venezuela a venezuela uruguay issuing a caution to the citizens traveling into the u.s. to be aware and vigilant of hate crimes and u.s. government inability to control them. i think just with the response from those countries you can really sort of sense the fear that the governments are feeling. i guarantee you that the citizens of those governments and those in the hispanic and latino community here in the u.s. are also feeling today. >> you know, it's interesting, clarissa, president obama's adviser susan rice wrote an article for "the new york times" saying the consequences of mr. trump's raw racism are not contained within america's shores. they rick shay sfarms new zealand, poison the international climate and undermine the ability to secure
global interests. you reported on hate crimes around the world. what are the implications of all the rhetoric we are hearing. >> i think here in europe, wolf, there is a huge amount of concern. there has absolutely been an uptick in white premcy activity, far right activity, particularly in eastern europe. but it's not limited to europe as -- as susan rice mentioned in the ed toerl. new zealand 51 muslim worshippers killed in a mosque by a white supremacist. there is a growing sense it's a real problem. as i worked last year on my anti-semitism series. the poland bond. he said white supremacy, xenophobia, these things always existed, simering beneath the surface. but only now are we in a moment in a political climate he said where people feel emboldened to
give voice to these ideas, that previously would have been considered taboo that previously would have been considered unacceptable. when you look through the manifestos whether the new zealand killer whether the el paso killer and you see the buzz words like invasion being echoed in you mainstream political vernacular that causes concern particularly for leaders in europe where there is a significantly growing problem. >> as i've pointed out when i travel around the world people always come up to me, say they admire the united states but any wonder why guns are so available and why there are so many mass shootings in the united states. clarissa and leyla geist thank you very much. we'll have more news right after this. it's all included for the whole family, starting with unlimited data. use as much as you want, when you want. and if you like netflix, it's included on us. plus no surprises on your bill. taxes and fees are included. and now for a limited time, with each new line,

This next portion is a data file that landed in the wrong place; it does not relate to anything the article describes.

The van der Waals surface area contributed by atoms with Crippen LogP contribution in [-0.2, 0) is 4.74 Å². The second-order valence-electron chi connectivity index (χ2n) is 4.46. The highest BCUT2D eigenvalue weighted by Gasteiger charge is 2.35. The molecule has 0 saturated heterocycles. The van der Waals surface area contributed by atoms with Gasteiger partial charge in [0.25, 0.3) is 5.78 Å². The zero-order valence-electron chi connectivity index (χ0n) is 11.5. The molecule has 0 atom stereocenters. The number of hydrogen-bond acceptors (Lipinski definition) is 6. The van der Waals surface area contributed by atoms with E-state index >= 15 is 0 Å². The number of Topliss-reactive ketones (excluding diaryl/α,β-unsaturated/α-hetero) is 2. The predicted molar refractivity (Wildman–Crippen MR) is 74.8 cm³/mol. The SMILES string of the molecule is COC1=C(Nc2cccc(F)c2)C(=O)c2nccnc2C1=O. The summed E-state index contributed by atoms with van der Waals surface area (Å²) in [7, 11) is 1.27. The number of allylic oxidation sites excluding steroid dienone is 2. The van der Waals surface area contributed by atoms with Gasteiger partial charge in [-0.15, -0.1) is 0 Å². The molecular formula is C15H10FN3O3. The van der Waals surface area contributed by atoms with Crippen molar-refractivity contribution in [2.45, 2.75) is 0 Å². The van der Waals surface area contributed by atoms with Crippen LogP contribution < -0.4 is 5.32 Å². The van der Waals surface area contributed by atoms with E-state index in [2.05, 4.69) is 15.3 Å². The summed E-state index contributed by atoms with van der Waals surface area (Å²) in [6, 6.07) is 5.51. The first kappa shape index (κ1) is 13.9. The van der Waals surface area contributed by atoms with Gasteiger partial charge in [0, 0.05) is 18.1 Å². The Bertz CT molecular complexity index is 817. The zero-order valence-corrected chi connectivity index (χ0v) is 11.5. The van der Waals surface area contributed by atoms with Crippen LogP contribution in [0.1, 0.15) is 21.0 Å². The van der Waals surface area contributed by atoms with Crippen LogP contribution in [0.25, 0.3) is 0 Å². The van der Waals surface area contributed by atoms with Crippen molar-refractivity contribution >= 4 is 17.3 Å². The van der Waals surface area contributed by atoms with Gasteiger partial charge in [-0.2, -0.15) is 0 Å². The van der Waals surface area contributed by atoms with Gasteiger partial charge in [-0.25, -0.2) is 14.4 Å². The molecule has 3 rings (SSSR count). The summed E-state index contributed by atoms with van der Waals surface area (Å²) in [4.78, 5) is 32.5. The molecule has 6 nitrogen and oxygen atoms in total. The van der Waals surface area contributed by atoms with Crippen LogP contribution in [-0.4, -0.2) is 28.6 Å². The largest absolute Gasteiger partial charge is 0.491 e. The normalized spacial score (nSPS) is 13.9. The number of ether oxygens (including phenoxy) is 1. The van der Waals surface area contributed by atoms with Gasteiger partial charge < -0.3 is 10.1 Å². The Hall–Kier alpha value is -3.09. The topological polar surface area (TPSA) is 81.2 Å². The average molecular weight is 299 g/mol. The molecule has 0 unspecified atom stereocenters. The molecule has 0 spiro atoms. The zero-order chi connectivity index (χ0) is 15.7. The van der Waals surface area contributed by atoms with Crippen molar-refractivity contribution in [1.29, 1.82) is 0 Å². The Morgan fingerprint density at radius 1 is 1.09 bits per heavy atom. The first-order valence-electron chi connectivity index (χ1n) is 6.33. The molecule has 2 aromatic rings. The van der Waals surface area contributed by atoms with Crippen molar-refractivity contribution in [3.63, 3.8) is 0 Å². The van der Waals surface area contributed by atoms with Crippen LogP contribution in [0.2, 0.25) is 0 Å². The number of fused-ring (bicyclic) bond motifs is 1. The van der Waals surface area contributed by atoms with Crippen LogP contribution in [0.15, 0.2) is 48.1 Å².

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as we all grapple with the attack on roonts in el paso, a powerful voice on race in america died. the author of tony morrison was the first african-american woman to win a nobel prize. her nofrls including beloved and song of solomon explore the stark rals of being a person of color in the united states. she was awarded thele medal of freedom by president obama. the former president is remember morrison's writings as a beautiful, meaningful challenge to our conscience and our moral imagination. tony morrison was 88 years old. may she rest in peace. may her memory be a blessing.
and to our viewers thanks for watching. i'm wolf blitz ner the situation room. cnn's coverage of the mass shootings in dayton and el paso continues right now. with erin burnett "outfront." outfront next, the defining moment in trump's presidency. the president about to visit el paso and dayton, two cities grieving after massacres what will he say? and how will he be received? and a top republican going where few republican colleagues go. calling for a ban on assault weapons. will others follow? and senator elizabeth warren surging in polls showing grange ground on joe biden bigot. are moderates buying the progressive agenda? good evening i'm erin burnett trump's pivot almoment. the white house making preparations at this hour for the visit to the massacre cites in dayton and el